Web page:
The event is considered the fourth confirmed “save” of an aircraft by the system since Auto-GCAS was introduced into the Air Force F-16 fleet in late 2014. Developed over almost three decades by , and the Air Force Research Laboratory, the system is designed to automatically execute a ground-avoiding maneuver if it detects an impending collision.
Aimed at reducing accidents caused by controlled flight into terrain by 90%, the system completed research and development under Air Combat Command’s Fighter Risk Reduction Program in 2010. It began transitioning to the Block 40/50 F-16 fleet in September 2014 as part of the M6.2+ Operational Flight Program (OFP) software update.
Auto-GCAS continuously compares a prediction of the aircraft’s trajectory against a terrain profile generated from onboard terrain elevation data. If the predicted trajectory touches the terrain profile, which is indicated at the 26 sec. mark on the video at the moment when the two chevrons on the HUD come together, the automatic recovery is executed by the Auto GCAS autopilot.
This newly declassified video footage from the head-up-display of a U.S. Air Force Arizona Air National Guard…
The automatic recovery maneuver consists of an abrupt roll-to-upright and a nominal 5-G pull until terrain clearance is assured.
In this instance, an international F-16 student pilot was undergoing basic fighter maneuver training with his instructor pilot in two separate F-16s over the U.S. southwest. The student rolled and started to pull the aircraft but experienced G-induced loss of consciousness (G-LOC) as the F-16 hit around 8.3g. With the pilot now unconscious, the aircraft’s nose dropped and, from an altitude of just over 17,000 ft., entered a steepening dive in full afterburner.
After only 22 sec., the F-16 was nose-down almost 50 deg. below the horizon and going supersonic. The shocked instructor called “2 recover!” as the student passed 12,320 ft. at 587 kt. Two seconds later, with the nose down in a 55-deg. dive, altitude at 10,800 ft. and speed passing 613 kt., the worried instructor again calls “2 recover!” In a little less than another 2 sec., as the now frantic instructor makes a third call for the student pilot to pull up, the Auto-GCAS executes a recovery maneuver at 8,760 ft. and 652 kt.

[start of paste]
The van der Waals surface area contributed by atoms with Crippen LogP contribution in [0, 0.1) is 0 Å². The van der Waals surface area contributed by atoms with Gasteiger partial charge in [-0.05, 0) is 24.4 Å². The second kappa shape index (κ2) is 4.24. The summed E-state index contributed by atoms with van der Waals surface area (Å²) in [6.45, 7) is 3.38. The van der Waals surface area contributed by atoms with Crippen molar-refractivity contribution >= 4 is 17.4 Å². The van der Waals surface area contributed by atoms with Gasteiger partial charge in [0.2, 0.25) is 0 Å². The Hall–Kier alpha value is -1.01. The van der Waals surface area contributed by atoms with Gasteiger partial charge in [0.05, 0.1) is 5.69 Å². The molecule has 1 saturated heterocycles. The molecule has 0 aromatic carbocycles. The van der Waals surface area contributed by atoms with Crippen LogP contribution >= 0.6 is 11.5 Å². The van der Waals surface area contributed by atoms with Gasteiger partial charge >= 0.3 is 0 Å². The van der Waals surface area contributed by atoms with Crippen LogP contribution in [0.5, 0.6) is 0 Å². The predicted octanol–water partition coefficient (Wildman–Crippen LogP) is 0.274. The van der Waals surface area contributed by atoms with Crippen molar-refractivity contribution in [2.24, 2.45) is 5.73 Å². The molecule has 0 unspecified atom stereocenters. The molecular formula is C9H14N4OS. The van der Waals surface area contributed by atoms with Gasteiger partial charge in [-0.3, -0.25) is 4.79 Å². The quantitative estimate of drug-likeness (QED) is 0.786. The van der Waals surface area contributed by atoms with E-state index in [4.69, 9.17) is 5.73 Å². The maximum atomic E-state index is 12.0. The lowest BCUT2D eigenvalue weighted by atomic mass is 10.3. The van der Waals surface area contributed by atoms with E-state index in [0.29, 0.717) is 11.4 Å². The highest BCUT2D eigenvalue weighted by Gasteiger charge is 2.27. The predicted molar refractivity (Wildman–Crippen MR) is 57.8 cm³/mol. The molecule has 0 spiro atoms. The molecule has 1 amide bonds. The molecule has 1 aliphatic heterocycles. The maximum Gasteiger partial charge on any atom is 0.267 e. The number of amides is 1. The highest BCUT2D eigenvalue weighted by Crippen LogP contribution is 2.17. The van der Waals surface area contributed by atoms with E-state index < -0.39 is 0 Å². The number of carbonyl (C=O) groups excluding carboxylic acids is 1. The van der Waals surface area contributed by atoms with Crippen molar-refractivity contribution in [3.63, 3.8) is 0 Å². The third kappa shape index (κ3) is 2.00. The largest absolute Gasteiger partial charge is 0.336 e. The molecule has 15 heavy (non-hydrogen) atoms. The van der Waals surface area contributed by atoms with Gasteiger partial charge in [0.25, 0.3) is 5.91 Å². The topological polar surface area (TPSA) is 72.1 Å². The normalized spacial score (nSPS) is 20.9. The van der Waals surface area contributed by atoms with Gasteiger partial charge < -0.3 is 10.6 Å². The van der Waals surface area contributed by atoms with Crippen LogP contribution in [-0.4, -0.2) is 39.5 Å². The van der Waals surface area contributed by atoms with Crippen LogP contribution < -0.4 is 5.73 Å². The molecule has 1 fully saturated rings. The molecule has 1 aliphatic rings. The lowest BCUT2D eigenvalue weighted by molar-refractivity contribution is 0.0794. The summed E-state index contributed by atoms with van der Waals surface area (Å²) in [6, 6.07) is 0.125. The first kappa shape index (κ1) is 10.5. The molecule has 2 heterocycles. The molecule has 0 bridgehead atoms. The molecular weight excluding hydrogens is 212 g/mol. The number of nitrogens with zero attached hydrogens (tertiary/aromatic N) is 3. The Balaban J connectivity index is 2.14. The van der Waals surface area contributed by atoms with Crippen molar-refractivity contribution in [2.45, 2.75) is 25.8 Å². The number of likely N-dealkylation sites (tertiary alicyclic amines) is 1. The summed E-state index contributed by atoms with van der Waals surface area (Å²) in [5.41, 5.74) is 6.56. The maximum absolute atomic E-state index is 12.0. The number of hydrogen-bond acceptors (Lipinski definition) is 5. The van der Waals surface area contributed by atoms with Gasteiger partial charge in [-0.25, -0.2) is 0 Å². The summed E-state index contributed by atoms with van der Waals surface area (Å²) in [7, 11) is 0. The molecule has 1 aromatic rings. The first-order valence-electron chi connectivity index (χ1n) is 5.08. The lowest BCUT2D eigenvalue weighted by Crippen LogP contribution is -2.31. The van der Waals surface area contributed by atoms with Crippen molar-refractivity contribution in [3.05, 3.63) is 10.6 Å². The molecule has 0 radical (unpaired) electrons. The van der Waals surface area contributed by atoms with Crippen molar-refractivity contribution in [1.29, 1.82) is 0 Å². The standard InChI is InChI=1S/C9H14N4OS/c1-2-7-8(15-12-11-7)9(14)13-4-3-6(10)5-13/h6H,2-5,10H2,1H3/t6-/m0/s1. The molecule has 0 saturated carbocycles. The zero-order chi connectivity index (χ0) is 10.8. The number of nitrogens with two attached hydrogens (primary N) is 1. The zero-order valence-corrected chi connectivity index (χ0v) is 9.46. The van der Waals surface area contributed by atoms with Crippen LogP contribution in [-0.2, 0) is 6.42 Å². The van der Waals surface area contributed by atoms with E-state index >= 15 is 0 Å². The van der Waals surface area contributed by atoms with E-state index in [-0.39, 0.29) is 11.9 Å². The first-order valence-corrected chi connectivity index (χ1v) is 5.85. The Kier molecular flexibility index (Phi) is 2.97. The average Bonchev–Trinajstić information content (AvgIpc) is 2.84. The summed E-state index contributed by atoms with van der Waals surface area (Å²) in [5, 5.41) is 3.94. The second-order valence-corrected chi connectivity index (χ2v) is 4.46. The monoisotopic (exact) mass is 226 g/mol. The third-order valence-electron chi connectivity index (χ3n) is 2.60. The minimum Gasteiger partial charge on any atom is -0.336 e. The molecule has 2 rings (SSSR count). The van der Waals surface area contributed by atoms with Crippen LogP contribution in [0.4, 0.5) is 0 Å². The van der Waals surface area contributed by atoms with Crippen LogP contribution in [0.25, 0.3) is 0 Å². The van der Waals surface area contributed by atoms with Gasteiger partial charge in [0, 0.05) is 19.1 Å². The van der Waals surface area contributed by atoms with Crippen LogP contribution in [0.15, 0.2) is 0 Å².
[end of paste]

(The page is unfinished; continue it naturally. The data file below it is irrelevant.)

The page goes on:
The student pilot at this point comes around and pulls back on the stick, momentarily increasing Gs beyond the Auto-GCAS standard recovery level of 5 to 9.1. Minimum altitude by now is around 4,370 ft., with as little as 2,940 ft. indicated on the radar altimeter. From loss-of-control to recovery takes just under 30 sec.
The Edwards AFB-based 416th Flight Test Sqdn.—which evaluated, perfected and tested the system prior to fleet release—is currently working on a follow-up Automatic Integrated Collision Avoidance System (Auto-ICAS) that combines the recently developed Automatic Air Collision Avoidance System (Auto-ACAS) with the ground protection provided by Auto-GCAS. By making the air-to-air collision avoidance system “ground aware,” the Auto-ICAS will provide the world’s first all-aspect automatic protection system for a production aircraft. The 416th is also working on a Hybrid Flight Control Computer that will enable older analog F-16s to use digital applications like Auto-ACAS.
VIDEO BELOW: During a 1-hr., 20-min. flight on the Air Force Research Laboratory/
The colossal Stratolaunch carrier plane rolled out of its hangar at the Mojave Air and Space Port in Mojave, California, today (May 31) to undergo fueling tests. It’s the first public look at the full craft – which is designed to launch rockets into orbit from the sky – since construction began.